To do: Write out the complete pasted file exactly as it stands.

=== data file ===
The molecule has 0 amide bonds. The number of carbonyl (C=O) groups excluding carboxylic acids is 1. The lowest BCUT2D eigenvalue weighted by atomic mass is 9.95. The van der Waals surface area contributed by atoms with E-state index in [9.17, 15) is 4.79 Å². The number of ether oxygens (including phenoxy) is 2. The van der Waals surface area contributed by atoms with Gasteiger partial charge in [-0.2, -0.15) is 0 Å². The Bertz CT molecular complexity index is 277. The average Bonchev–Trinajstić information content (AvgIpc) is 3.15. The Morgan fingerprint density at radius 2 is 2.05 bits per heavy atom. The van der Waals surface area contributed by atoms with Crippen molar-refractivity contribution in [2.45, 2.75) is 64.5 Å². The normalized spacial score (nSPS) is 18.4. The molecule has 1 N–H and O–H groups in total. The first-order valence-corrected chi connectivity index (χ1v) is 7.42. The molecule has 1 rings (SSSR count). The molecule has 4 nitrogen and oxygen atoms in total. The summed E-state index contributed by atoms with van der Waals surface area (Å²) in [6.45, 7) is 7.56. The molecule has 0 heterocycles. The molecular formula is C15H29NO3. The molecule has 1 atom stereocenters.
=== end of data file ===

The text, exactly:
The molecule has 0 amide bonds. The number of carbonyl (C=O) groups excluding carboxylic acids is 1. The lowest BCUT2D eigenvalue weighted by atomic mass is 9.95. The van der Waals surface area contributed by atoms with E-state index in [9.17, 15) is 4.79 Å². The number of ether oxygens (including phenoxy) is 2. The van der Waals surface area contributed by atoms with Gasteiger partial charge in [-0.2, -0.15) is 0 Å². The Bertz CT molecular complexity index is 277. The average Bonchev–Trinajstić information content (AvgIpc) is 3.15. The Morgan fingerprint density at radius 2 is 2.05 bits per heavy atom. The van der Waals surface area contributed by atoms with Crippen molar-refractivity contribution in [2.45, 2.75) is 64.5 Å². The normalized spacial score (nSPS) is 18.4. The molecule has 1 N–H and O–H groups in total. The first-order valence-corrected chi connectivity index (χ1v) is 7.42. The molecule has 1 rings (SSSR count). The molecule has 4 nitrogen and oxygen atoms in total. The summed E-state index contributed by atoms with van der Waals surface area (Å²) in [6.45, 7) is 7.56. The molecule has 0 heterocycles. The molecular formula is C15H29NO3. The molecule has 1 atom stereocenters.